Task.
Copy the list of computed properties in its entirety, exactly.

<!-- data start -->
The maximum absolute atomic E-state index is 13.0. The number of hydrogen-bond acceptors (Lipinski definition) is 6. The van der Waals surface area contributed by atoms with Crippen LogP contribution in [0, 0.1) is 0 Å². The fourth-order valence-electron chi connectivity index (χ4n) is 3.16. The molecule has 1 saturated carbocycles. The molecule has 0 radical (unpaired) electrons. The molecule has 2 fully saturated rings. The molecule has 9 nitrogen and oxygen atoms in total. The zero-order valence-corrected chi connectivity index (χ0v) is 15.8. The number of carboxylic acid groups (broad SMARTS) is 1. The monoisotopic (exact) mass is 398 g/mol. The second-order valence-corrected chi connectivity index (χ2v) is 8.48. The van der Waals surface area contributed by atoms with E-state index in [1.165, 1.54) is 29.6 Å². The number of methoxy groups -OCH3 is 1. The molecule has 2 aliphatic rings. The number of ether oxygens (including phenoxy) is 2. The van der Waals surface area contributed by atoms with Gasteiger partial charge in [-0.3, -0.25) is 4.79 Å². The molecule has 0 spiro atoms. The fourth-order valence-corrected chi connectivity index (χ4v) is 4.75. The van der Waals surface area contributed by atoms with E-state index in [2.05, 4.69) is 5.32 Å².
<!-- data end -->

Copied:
The maximum absolute atomic E-state index is 13.0. The number of hydrogen-bond acceptors (Lipinski definition) is 6. The van der Waals surface area contributed by atoms with Crippen LogP contribution in [0, 0.1) is 0 Å². The fourth-order valence-electron chi connectivity index (χ4n) is 3.16. The molecule has 1 saturated carbocycles. The molecule has 0 radical (unpaired) electrons. The molecule has 2 fully saturated rings. The molecule has 9 nitrogen and oxygen atoms in total. The zero-order valence-corrected chi connectivity index (χ0v) is 15.8. The number of carboxylic acid groups (broad SMARTS) is 1. The monoisotopic (exact) mass is 398 g/mol. The second-order valence-corrected chi connectivity index (χ2v) is 8.48. The van der Waals surface area contributed by atoms with E-state index in [1.165, 1.54) is 29.6 Å². The number of methoxy groups -OCH3 is 1. The molecule has 2 aliphatic rings. The number of ether oxygens (including phenoxy) is 2. The van der Waals surface area contributed by atoms with Gasteiger partial charge in [-0.3, -0.25) is 4.79 Å². The molecule has 0 spiro atoms. The fourth-order valence-corrected chi connectivity index (χ4v) is 4.75. The van der Waals surface area contributed by atoms with E-state index in [2.05, 4.69) is 5.32 Å².